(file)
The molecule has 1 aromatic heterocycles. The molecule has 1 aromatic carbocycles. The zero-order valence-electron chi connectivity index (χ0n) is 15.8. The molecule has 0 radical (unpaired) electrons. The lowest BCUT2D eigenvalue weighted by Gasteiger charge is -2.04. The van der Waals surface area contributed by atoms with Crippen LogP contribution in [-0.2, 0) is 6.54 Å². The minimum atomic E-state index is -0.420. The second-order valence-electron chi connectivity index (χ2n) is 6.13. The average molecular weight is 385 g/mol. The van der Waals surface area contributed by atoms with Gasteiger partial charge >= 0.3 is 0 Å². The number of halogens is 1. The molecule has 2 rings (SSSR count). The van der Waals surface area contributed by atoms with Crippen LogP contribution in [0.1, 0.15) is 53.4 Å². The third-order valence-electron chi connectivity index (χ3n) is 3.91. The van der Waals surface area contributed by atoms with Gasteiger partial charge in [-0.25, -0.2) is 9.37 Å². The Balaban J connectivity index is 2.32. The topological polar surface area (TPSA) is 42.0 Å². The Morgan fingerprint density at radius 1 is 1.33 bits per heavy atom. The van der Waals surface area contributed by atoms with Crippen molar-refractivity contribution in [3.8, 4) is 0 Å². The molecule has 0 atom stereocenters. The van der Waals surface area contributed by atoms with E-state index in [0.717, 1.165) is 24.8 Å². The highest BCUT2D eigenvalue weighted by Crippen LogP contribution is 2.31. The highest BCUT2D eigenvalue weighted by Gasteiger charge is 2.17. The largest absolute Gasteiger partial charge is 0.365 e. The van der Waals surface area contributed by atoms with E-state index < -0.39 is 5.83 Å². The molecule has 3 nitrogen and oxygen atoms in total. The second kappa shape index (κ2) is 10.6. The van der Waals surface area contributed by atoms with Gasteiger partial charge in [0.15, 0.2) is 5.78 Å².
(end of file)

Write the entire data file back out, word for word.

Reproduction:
The molecule has 1 aromatic heterocycles. The molecule has 1 aromatic carbocycles. The zero-order valence-electron chi connectivity index (χ0n) is 15.8. The molecule has 0 radical (unpaired) electrons. The lowest BCUT2D eigenvalue weighted by Gasteiger charge is -2.04. The van der Waals surface area contributed by atoms with Crippen LogP contribution in [-0.2, 0) is 6.54 Å². The minimum atomic E-state index is -0.420. The second-order valence-electron chi connectivity index (χ2n) is 6.13. The average molecular weight is 385 g/mol. The van der Waals surface area contributed by atoms with Gasteiger partial charge >= 0.3 is 0 Å². The number of halogens is 1. The molecule has 2 rings (SSSR count). The van der Waals surface area contributed by atoms with Crippen LogP contribution in [0.1, 0.15) is 53.4 Å². The third-order valence-electron chi connectivity index (χ3n) is 3.91. The van der Waals surface area contributed by atoms with Gasteiger partial charge in [-0.25, -0.2) is 9.37 Å². The Balaban J connectivity index is 2.32. The topological polar surface area (TPSA) is 42.0 Å². The Morgan fingerprint density at radius 1 is 1.33 bits per heavy atom. The van der Waals surface area contributed by atoms with Crippen molar-refractivity contribution in [3.8, 4) is 0 Å². The molecule has 0 atom stereocenters. The van der Waals surface area contributed by atoms with E-state index in [0.717, 1.165) is 24.8 Å². The highest BCUT2D eigenvalue weighted by Crippen LogP contribution is 2.31. The highest BCUT2D eigenvalue weighted by Gasteiger charge is 2.17. The largest absolute Gasteiger partial charge is 0.365 e. The van der Waals surface area contributed by atoms with E-state index < -0.39 is 5.83 Å². The molecule has 3 nitrogen and oxygen atoms in total. The second kappa shape index (κ2) is 10.6. The van der Waals surface area contributed by atoms with Gasteiger partial charge in [0.15, 0.2) is 5.78 Å².